His heart for service and community has kept him involved in the life of the association as a voice of counsel and experience for leaders and new entrants to the customs brokerage business, whom he constantly encourage to build their knowledge base and business by being a part of a professional umbrella body.
Porter was a proactive member of the PTAs of the schools attended by his daughters, serving as chairman of the Queen’s School board, as well as sitting on the boards of the Immaculate Conception High School, the Wolmer’s Preparatory School and the Homeschooling Association. He continues to serve the wider community as a lay magistrate for the parish of St. Andrew, a responsibility he has had for over 35 years.
HOPES FOR A BETTER JAMAICA
Manzie Grantham Porter is filled with hope for Jamaica.
He looks forward to when the island will overcome the COVID-19 pandemic, which, in his opinion, has taught us time-honoured lessons on how we need to recapture and nurture our spirit of community and resilience.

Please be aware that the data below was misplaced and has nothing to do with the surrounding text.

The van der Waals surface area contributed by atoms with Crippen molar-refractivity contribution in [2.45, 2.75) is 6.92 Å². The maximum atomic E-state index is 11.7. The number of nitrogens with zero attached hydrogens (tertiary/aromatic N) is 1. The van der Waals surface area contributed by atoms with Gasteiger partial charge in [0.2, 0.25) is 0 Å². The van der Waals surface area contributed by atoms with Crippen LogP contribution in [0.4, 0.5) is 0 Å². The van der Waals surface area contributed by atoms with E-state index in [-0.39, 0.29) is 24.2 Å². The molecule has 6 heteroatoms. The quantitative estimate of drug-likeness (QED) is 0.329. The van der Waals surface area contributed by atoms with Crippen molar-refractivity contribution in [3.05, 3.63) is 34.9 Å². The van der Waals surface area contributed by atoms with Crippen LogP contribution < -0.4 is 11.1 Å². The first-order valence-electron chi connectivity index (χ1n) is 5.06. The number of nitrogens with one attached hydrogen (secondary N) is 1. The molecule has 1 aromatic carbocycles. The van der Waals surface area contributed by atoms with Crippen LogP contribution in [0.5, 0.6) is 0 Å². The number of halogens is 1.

“The Creator has a hand in this,” he said. “Since we all are at home more, we need to look up and check upon our neighbours, and not forget to wear your mask. This too shall pass; we just need to follow the guidelines and protocols and we will get through it.”
Porter also hopes for peace and the day when crime and violence will be defeated in his beloved country.
“Jamaica is a smart young nation, we are a smart people, and we know what we want, and that we need to fight this thing,” Porter said. “The country is our future, and we will all have to do better.”
Time passes, but for Manzie Porter, age is but a number – he still works five days a week, three days in office, and two days from home, keeping his finger on the pulse of the business and on developments in the customs service industry.
“We have to keep doing what we have to do,’’ he said. ‘If I had my life to live again, I would be a customs broker all over again.”